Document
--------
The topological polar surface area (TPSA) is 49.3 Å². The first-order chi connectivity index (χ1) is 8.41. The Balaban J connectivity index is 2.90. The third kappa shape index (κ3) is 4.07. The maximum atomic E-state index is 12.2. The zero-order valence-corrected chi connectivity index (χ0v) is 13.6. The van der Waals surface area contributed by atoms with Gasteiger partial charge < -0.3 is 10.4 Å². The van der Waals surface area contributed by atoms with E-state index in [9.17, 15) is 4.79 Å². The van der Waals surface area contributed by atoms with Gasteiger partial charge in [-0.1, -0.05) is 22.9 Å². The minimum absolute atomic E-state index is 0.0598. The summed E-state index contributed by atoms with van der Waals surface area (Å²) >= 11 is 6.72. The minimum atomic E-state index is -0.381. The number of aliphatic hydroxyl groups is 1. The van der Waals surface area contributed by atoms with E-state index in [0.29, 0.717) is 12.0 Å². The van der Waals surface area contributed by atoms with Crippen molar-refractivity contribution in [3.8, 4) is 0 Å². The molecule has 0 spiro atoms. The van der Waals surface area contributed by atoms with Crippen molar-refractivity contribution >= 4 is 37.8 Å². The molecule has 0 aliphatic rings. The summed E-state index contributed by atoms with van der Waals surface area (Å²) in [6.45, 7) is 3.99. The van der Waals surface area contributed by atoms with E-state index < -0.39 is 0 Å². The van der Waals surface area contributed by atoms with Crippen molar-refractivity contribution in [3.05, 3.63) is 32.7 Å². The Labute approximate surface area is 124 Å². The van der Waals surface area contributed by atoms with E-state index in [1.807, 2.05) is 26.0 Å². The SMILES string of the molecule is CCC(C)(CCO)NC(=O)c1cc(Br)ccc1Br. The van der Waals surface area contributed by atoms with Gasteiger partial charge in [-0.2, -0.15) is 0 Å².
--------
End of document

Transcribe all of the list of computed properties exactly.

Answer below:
The topological polar surface area (TPSA) is 49.3 Å². The first-order chi connectivity index (χ1) is 8.41. The Balaban J connectivity index is 2.90. The third kappa shape index (κ3) is 4.07. The maximum atomic E-state index is 12.2. The zero-order valence-corrected chi connectivity index (χ0v) is 13.6. The van der Waals surface area contributed by atoms with Gasteiger partial charge < -0.3 is 10.4 Å². The van der Waals surface area contributed by atoms with E-state index in [9.17, 15) is 4.79 Å². The van der Waals surface area contributed by atoms with Gasteiger partial charge in [-0.1, -0.05) is 22.9 Å². The minimum absolute atomic E-state index is 0.0598. The summed E-state index contributed by atoms with van der Waals surface area (Å²) >= 11 is 6.72. The minimum atomic E-state index is -0.381. The number of aliphatic hydroxyl groups is 1. The van der Waals surface area contributed by atoms with E-state index in [0.29, 0.717) is 12.0 Å². The van der Waals surface area contributed by atoms with Crippen molar-refractivity contribution in [3.8, 4) is 0 Å². The molecule has 0 spiro atoms. The van der Waals surface area contributed by atoms with Crippen molar-refractivity contribution >= 4 is 37.8 Å². The molecule has 0 aliphatic rings. The summed E-state index contributed by atoms with van der Waals surface area (Å²) in [6.45, 7) is 3.99. The van der Waals surface area contributed by atoms with E-state index < -0.39 is 0 Å². The van der Waals surface area contributed by atoms with Crippen molar-refractivity contribution in [3.05, 3.63) is 32.7 Å². The Labute approximate surface area is 124 Å². The van der Waals surface area contributed by atoms with E-state index in [1.807, 2.05) is 26.0 Å². The SMILES string of the molecule is CCC(C)(CCO)NC(=O)c1cc(Br)ccc1Br. The van der Waals surface area contributed by atoms with Gasteiger partial charge in [-0.2, -0.15) is 0 Å².